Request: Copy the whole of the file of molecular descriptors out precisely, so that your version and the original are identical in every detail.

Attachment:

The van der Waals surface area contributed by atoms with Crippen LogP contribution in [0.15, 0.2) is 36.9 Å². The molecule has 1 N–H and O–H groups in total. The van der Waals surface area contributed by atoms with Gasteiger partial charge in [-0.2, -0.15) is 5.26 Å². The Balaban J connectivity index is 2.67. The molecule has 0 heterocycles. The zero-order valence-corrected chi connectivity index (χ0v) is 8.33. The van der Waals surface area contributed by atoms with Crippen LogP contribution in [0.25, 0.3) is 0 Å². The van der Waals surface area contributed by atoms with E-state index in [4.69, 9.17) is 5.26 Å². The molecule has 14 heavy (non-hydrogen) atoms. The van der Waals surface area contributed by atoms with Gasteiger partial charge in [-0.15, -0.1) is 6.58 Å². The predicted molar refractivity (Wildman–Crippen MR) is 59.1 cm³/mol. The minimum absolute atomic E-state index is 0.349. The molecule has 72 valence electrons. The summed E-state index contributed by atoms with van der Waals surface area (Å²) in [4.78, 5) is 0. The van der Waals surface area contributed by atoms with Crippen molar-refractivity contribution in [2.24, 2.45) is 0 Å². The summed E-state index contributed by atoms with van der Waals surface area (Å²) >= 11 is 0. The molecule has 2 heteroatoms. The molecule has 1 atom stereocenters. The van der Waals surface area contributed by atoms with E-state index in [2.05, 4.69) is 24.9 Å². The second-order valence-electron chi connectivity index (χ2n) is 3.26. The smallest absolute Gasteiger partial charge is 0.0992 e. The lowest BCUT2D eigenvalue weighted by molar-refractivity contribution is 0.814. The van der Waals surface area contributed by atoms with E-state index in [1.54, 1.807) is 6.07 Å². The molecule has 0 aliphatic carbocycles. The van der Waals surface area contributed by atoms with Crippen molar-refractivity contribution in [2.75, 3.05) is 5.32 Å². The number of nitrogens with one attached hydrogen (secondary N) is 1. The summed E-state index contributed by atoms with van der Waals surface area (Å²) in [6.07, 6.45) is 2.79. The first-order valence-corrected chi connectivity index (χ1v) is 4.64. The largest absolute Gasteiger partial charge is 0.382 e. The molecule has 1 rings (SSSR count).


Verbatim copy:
The van der Waals surface area contributed by atoms with Crippen LogP contribution in [0.15, 0.2) is 36.9 Å². The molecule has 1 N–H and O–H groups in total. The van der Waals surface area contributed by atoms with Gasteiger partial charge in [-0.2, -0.15) is 5.26 Å². The Balaban J connectivity index is 2.67. The molecule has 0 heterocycles. The zero-order valence-corrected chi connectivity index (χ0v) is 8.33. The van der Waals surface area contributed by atoms with Crippen LogP contribution in [0.25, 0.3) is 0 Å². The van der Waals surface area contributed by atoms with E-state index in [4.69, 9.17) is 5.26 Å². The molecule has 14 heavy (non-hydrogen) atoms. The van der Waals surface area contributed by atoms with Gasteiger partial charge in [-0.15, -0.1) is 6.58 Å². The predicted molar refractivity (Wildman–Crippen MR) is 59.1 cm³/mol. The minimum absolute atomic E-state index is 0.349. The molecule has 72 valence electrons. The summed E-state index contributed by atoms with van der Waals surface area (Å²) in [4.78, 5) is 0. The van der Waals surface area contributed by atoms with Crippen molar-refractivity contribution in [2.24, 2.45) is 0 Å². The summed E-state index contributed by atoms with van der Waals surface area (Å²) >= 11 is 0. The molecule has 2 heteroatoms. The molecule has 1 atom stereocenters. The van der Waals surface area contributed by atoms with E-state index in [2.05, 4.69) is 24.9 Å². The second-order valence-electron chi connectivity index (χ2n) is 3.26. The smallest absolute Gasteiger partial charge is 0.0992 e. The lowest BCUT2D eigenvalue weighted by molar-refractivity contribution is 0.814. The van der Waals surface area contributed by atoms with E-state index in [1.54, 1.807) is 6.07 Å². The molecule has 0 aliphatic carbocycles. The van der Waals surface area contributed by atoms with Crippen molar-refractivity contribution in [2.75, 3.05) is 5.32 Å². The number of nitrogens with one attached hydrogen (secondary N) is 1. The summed E-state index contributed by atoms with van der Waals surface area (Å²) in [6.07, 6.45) is 2.79. The first-order valence-corrected chi connectivity index (χ1v) is 4.64. The largest absolute Gasteiger partial charge is 0.382 e. The molecule has 1 rings (SSSR count).